Submitted by member: Jamie
I would be interested in business planning for a startup horse operation. Because I inherited some of my father’s breeding horses, I would like to hire a trainer (colts) and small staff, etc., but I’m not sure how to start running my barn like a business.
Horses are a part of my heritage so I am trying to support and sustain a family legacy more than turn a “profit.” These are Ranch type Quarter horses that have been in my family for generations.
I know my interest in barn management is very niche, but I think other people might be interested in “breaking even” with horses while also creating local jobs with their small business.
A general interest in barn management is where to splurge and what to save on. I am all about life hacks for barn supplies and the like. Since I am remodeling a horse farm, I am very interested in DIY projects.
Thank you for your generosity with your time and interest in my suggestions. I am a very happy student/customer.
Answer by Nicole Lakin
Disclaimer: I have never had my own horse operation. So what you are about to read is the opinion of an amateur equestrian, an involved and knowledgeable horse owner, a former working student, and a business person who has the opportunity to work with and observe some of the most respected horse operations in the country. I hope that it is helpful.
1. Take stock of what you have before deciding what you need.
I spent some time teaching Entrepreneurial Thought and Action (Babson College curriculum), to secondary school students in Tanzania. We had a week to help them identify a problem in their communities, brainstorm solutions, and then think through and plan out how they would make it happen.
The goals of my students were not unlike yours. They wanted to find a way to do something that they loved to do, contribute to their communities, and solve a real problem that they were facing. They didn’t have the goal of turning a profit, although they would gladly take a profit if the opportunity presented itself.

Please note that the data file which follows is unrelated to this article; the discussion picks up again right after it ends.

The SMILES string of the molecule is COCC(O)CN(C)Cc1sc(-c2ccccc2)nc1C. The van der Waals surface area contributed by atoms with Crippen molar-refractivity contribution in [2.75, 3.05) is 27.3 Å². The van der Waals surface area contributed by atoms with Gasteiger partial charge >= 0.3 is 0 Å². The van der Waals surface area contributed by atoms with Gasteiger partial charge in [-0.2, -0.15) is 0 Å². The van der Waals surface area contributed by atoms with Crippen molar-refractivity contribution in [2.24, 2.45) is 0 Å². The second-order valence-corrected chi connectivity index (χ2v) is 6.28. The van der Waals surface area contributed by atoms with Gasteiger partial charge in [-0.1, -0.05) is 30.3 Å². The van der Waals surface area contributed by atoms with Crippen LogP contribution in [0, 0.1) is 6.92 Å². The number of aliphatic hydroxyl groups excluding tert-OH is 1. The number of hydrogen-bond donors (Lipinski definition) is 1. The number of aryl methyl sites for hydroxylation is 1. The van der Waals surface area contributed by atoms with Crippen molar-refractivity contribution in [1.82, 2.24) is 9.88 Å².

Before talking about the startup costs and where they would find access to capital, we spent time mapping out everything that they already had. This includes the people they had access to, resources available to them, their own knowledge and expertise, their friends, their families…I could go on, but I think you get the point. Once they were really able to take stock of all that was already within their grasp, their ideas suddenly didn’t seem so far out of reach.
Once you know what you have, you can better identify what you still need. Thinking about your startup costs this way can keep you from investing in the wrong things. Cash flow is crucial when starting a business of any kind, so learning to be resourceful from the start, in how you think about and approach your business, can really give you the boost that you need to get up and running, and to stay afloat during the difficult times (note: there will be difficult times).
2. Never underestimate the value of your network.
Talk to people about what you are trying to do. Someone always knows someone who can help or offer advice. And out of all of those someones, you will likely find some great advice, a new friend, a potential partner, etc. You really never know who you could end up meeting. The horse community can often feel small. But I assure you, it is a vast, and yet also a tightly knit web of people and places with seemingly nothing in common beyond their love of horses.
3. Learn to monitor your cash flow.